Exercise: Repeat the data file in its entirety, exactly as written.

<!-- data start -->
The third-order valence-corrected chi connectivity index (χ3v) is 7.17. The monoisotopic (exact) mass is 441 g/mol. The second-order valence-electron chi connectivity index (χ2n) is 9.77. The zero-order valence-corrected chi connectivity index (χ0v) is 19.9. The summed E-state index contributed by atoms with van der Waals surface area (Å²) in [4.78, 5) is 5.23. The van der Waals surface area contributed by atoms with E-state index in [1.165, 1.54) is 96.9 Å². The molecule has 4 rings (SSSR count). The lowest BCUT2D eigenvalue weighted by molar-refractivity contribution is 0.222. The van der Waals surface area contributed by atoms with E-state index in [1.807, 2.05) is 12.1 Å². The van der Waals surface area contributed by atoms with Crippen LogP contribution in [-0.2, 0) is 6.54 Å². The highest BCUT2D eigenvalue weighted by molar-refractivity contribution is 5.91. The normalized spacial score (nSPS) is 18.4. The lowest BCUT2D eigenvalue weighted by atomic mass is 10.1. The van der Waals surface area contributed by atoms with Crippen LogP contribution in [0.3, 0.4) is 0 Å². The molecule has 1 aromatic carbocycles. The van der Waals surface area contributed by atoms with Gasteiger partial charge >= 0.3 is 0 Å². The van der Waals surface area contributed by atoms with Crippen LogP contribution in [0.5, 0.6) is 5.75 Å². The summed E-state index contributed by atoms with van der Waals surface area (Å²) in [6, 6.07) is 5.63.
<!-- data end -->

The third-order valence-corrected chi connectivity index (χ3v) is 7.17. The monoisotopic (exact) mass is 441 g/mol. The second-order valence-electron chi connectivity index (χ2n) is 9.77. The zero-order valence-corrected chi connectivity index (χ0v) is 19.9. The summed E-state index contributed by atoms with van der Waals surface area (Å²) in [4.78, 5) is 5.23. The van der Waals surface area contributed by atoms with E-state index in [1.165, 1.54) is 96.9 Å². The molecule has 4 rings (SSSR count). The lowest BCUT2D eigenvalue weighted by molar-refractivity contribution is 0.222. The van der Waals surface area contributed by atoms with E-state index in [1.807, 2.05) is 12.1 Å². The van der Waals surface area contributed by atoms with Crippen LogP contribution in [-0.2, 0) is 6.54 Å². The highest BCUT2D eigenvalue weighted by molar-refractivity contribution is 5.91. The normalized spacial score (nSPS) is 18.4. The lowest BCUT2D eigenvalue weighted by atomic mass is 10.1. The van der Waals surface area contributed by atoms with Crippen LogP contribution in [0.3, 0.4) is 0 Å². The molecule has 1 aromatic carbocycles. The van der Waals surface area contributed by atoms with Gasteiger partial charge >= 0.3 is 0 Å². The van der Waals surface area contributed by atoms with Crippen LogP contribution in [0.5, 0.6) is 5.75 Å². The summed E-state index contributed by atoms with van der Waals surface area (Å²) in [6, 6.07) is 5.63.